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World Health Organization Confirms Diesel Fumes as Carcinogenic

UK motorists who are making the swap to LPG powered vehicles had further reason to switch following the announcement on 12 June by the International Agency for Research on Cancer (IARC) - part of the prestigious World Health Organization (WHO) - that diesel-engine exhaust causes cancer. Existing LPG autogas customers have known for some time that LPG autogas is a healthier fuel than either petrol or diesel. But, there is now even more reason to switch to LPG autogas.

Based on recent research, the WHO has decided to name diesel fume a grade-1 cancer-causing substance. It claims that diesel fumes could potentially be as big a public health threat as second-hand smoke, increasing the chances of lung cancer and bladder cancer.

LPG autogas emissions are especially low with respect to noxious pollutants, such as carbon monoxide, nitrous oxides and unburned hydrocarbons, which together contribute to ground-level ozone – a major cause of respiratory illness. And it is not just diesel that causes cancer: gasoline contains benzene and various other unregulated substances that are known to be carcinogenic. On top of that, LPG autogas performs better than petrol and, according to some studies, diesel, with respect to greenhouse-gas emissions when emissions are measured on a full fuel-cycle basis and when the LPG autogas is sourced mainly from natural gas processing plants.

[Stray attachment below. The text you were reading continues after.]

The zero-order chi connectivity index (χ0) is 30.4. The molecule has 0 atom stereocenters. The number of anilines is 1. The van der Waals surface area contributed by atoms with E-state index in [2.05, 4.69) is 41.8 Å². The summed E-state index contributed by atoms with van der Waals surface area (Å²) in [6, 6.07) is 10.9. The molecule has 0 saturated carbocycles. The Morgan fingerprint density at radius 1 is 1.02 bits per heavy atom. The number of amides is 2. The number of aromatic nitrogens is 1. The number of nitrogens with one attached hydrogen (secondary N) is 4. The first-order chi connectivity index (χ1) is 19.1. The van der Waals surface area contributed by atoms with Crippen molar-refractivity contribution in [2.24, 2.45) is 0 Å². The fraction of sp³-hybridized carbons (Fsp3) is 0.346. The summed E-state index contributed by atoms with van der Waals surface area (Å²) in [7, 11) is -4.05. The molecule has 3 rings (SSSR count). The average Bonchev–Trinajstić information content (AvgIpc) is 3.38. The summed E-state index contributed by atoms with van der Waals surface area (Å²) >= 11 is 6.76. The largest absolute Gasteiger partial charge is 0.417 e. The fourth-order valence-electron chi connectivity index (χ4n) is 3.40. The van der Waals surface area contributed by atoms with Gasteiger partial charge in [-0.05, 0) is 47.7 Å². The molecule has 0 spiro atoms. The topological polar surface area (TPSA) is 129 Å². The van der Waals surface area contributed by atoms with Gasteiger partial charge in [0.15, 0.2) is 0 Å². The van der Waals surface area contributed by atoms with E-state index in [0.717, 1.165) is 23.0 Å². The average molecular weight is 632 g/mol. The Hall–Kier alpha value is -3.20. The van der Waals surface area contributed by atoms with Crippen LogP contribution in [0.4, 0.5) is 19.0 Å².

Mike Chapman, Autogas Manager for UKLPG said:

“These reports confirm what we have always said regarding the health advantages of running an LPG autogas vehicle also the savings in fuel costs for the average motorist who converts to LPG have never been higher. “

Added to this, A Which? investigation has found that diesel cars are often more expensive to run than petrol cars. A Which? comparison of diesel and petrol versions of six popular car models has found that petrol engines can often be the more cost effective choice for drivers covering a typical annual mileage. Diesel engines may deliver cheaper fuel bills than their petrol counterparts initially but it takes many years before they actually save the average driver money.

The Which? study also considered reliability, taking information directly from the 2012 Which? Car Survey, which found that petrol cars are generally more reliable than diesels – both in the first three years of their life (the typical warranty period), and even more so between four and eight years-old.

For more information UKLPG’s LPG Autogas consumer website – – provides a useful calculator for individuals to see what they can save as well as information on conversions and the companies approved to convert vehicles.